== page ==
Finance giants to G20 leaders: Close policy loopholes to end financing for activities that will derail net-zero

G20 leaders are meeting in Rome on October 30-31

The call to action is being made by the Glasgow Financial Alliance for Net-Zero (GFANZ) – an initiative established earlier this year in the hopes of uniting the global financial sector on the transition to net-zero by 2050, chaired by Mark Carney.

A new report from the Alliance, published today (11 October), is addressed to policymakers across the G20, ahead of the nations’ meeting in Rome later this month.

It urges unified commitments to the Paris Agreement in line with 1.5C; the UN’s recent Synthesis Report on Nationally Determined Contributions (NDCs) to the Paris Agreement concluded that current commitments would deliver a projected decrease in global emissions of 12% by 2030, compared to 2010 levels. However, a 25% decrease would be needed to deliver a 2C world, or a 45% decrease to deliver a 1.5C world.

The GFANZ report additionally calls for more clarity from governments on how net-zero will be achieved in high-emitting sectors, and more international coordination.

Beyond these top-level recommendations, the report makes the case for a string of changes to regulation regarding government subsidies and mandates for the private sector.

On the former, it calls for all G20 nations to follow the G7’s lead and outline plans to phase-out fossil fuel subsidies. The G7 meeting in Cornwall this year resulted in all nations pledging to end direct government support for new thermal coal generation capacity without co-located carbon capture and storage (CCS) technologies by the end of this year. All other “inefficient” fossil fuel subsidies will be phased out by 2025.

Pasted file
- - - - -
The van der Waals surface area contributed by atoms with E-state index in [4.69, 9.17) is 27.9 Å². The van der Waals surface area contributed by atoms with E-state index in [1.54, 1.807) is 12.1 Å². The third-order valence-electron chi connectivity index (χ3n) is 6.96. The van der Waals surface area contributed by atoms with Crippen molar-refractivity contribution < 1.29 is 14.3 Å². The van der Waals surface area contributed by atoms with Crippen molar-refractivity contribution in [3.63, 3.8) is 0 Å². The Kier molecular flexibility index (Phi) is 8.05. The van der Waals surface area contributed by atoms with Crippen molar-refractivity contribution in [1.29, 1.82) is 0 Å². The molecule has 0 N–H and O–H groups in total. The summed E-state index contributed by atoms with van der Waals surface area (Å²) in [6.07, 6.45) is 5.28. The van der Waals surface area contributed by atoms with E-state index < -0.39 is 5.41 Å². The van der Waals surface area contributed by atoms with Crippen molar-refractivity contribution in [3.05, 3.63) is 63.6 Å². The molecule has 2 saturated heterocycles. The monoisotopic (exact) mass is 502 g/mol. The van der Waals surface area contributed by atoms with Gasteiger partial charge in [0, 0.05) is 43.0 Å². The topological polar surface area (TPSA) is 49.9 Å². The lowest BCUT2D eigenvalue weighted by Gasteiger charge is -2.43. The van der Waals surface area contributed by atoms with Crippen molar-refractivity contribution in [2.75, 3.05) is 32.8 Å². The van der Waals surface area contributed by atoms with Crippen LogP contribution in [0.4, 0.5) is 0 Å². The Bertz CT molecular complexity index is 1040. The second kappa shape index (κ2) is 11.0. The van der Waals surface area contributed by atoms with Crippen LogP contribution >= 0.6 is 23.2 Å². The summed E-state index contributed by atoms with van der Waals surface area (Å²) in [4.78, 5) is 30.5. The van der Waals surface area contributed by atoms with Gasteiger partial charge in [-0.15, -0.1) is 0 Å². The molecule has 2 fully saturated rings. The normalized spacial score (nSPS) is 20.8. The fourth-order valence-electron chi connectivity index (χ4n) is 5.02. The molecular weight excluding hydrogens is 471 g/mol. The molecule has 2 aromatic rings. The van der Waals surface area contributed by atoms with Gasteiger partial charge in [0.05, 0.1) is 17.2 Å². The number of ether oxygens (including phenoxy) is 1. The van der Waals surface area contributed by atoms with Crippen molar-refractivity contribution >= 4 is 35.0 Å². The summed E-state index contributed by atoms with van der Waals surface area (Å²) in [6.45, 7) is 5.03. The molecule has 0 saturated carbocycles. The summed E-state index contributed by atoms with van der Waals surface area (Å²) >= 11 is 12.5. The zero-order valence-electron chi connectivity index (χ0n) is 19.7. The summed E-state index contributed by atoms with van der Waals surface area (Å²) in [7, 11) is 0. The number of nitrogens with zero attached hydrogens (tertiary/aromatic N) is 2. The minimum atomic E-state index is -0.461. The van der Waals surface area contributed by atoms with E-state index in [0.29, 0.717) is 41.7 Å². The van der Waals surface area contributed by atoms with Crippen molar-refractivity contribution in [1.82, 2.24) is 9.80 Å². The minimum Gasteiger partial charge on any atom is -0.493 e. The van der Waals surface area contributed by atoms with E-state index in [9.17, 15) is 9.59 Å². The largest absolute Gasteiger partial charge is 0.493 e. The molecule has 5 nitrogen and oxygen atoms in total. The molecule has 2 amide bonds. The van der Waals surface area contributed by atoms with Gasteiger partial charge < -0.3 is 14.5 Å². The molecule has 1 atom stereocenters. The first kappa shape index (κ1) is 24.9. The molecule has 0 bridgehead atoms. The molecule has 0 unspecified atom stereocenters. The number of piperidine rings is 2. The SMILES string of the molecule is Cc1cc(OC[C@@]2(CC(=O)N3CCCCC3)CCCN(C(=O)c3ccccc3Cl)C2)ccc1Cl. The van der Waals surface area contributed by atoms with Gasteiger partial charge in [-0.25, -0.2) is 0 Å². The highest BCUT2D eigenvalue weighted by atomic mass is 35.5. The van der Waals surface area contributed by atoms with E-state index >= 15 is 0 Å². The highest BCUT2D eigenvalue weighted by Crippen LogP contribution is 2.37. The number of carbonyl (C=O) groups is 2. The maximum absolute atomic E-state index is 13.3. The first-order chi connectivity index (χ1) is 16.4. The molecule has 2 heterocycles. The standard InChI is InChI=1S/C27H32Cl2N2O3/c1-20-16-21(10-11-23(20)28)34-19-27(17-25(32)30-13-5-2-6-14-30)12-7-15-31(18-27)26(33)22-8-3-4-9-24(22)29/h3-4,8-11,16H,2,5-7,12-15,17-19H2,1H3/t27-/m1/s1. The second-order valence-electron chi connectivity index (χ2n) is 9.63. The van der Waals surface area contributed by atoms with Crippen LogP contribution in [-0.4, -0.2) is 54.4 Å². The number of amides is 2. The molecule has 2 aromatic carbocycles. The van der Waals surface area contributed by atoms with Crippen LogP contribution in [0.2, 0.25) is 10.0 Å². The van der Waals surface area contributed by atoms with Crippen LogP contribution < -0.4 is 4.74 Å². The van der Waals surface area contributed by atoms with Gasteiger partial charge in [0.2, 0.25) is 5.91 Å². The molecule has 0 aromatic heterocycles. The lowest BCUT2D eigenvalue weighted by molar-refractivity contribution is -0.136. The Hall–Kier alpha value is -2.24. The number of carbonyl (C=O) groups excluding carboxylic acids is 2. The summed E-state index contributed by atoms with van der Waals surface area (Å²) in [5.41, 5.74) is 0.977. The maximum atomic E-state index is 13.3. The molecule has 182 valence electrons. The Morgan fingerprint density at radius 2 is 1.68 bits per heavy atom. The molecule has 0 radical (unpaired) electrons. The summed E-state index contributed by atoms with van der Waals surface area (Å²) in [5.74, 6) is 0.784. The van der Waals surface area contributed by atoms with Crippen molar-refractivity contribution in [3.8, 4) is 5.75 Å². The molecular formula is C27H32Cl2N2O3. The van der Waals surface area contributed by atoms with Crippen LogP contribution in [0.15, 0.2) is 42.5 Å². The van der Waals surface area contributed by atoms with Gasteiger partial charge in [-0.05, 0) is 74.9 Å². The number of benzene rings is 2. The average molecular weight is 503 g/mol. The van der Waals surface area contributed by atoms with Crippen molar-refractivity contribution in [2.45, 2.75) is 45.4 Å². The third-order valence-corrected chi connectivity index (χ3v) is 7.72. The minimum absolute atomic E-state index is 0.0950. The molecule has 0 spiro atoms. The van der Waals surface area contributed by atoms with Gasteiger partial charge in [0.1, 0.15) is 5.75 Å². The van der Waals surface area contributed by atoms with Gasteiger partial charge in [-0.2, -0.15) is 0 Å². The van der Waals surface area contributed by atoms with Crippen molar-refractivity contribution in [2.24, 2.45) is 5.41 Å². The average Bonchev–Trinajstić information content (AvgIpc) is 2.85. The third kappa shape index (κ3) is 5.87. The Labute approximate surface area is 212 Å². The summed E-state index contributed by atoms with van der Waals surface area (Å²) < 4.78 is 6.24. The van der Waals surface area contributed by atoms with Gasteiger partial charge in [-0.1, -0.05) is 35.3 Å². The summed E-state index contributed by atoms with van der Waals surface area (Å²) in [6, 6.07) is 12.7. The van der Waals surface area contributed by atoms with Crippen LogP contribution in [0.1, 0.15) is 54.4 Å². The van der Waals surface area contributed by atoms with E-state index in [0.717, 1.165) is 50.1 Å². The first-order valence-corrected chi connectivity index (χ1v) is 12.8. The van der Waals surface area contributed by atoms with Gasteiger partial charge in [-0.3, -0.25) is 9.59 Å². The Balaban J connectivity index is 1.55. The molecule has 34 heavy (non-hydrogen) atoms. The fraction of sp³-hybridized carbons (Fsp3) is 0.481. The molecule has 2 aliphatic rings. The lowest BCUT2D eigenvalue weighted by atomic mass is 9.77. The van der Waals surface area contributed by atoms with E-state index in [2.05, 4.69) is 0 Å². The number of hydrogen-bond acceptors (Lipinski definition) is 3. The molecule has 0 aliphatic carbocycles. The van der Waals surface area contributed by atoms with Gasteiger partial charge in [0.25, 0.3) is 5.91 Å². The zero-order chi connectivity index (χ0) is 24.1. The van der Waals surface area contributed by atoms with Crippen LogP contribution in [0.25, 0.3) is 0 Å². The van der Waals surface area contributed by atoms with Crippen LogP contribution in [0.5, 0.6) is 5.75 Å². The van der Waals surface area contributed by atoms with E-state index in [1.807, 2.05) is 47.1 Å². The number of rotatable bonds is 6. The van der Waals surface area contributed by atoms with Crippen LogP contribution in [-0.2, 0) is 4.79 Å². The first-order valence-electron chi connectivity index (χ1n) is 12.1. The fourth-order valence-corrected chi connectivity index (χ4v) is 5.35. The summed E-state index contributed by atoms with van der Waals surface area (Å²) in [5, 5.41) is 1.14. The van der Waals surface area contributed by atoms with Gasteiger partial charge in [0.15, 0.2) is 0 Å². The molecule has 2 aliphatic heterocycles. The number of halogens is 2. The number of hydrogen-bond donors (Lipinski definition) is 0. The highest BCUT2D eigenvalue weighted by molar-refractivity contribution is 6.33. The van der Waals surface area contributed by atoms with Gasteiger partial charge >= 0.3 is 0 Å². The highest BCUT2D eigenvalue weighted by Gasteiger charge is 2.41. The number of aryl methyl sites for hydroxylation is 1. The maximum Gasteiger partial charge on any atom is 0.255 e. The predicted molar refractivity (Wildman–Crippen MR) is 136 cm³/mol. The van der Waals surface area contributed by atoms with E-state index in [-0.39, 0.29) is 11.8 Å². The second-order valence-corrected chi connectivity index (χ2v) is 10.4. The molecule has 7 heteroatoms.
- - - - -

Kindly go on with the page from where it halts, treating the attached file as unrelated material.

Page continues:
By some estimates, G20 member countries have collectively provided $3.3trn in subsidies to the fossil fuel industry since 2015.

For the private sector, the report recommends that governments introduce a mandate requiring all large businesses and public enterprises to develop transition plans for net-zero by the end of 2024. Such plans detail how organisations intend to manage the social and economic impacts of the transition. Organisations should also, the report states be required to disclose their emissions footprint and climate risks in a unified manner.

Additionally detailed in the GFANZ report are recommendations for aligning carbon pricing trajectories with net-zero by 2050; ending deforestation and supporting efforts to standardise and scale the Voluntary Carbon Market. This latter point comes as no surprise, given that Carney heads up the Taskforce on Scaling Voluntary Carbon Markets, which recently formed its new governance body.

“Financial firms can’t deliver sustainable economies alone — clear, credible, and ambitious climate policies are needed from G20 governments,” Carney, the current UN special envoy for climate action and finance, said. “The next few weeks in this decisive decade will help determine whether we avoid climate catastrophe. The core of the financial sector is stepping up – it’s time for major economies to do the same.”

Reports of reluctance

Despite the report’s tone and Carney’s rhetoric, the Financial Times is reporting that some of the 59 banks signed up to the GFANZ are resisting adopting measures that would align their activities with 1.5C – or recommending these measures more broadly.

A source close to the discussions told the publication that some banks believe that the International Energy Agency’s (IEA’s) roadmap to net-zero by 2050 is “a fairytale” that “no one is willing to put their name against”.

Published earlier this year, the IEA roadmap sets out more than 400 milestones on the global journey to net-zero, including some measures to be taken immediately. Among the milestones is a call for all new fossil fuel extraction and exploration to be halted immediately and for new petrol and diesel cars to be banned from sale globally by 2035.

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Sarah George

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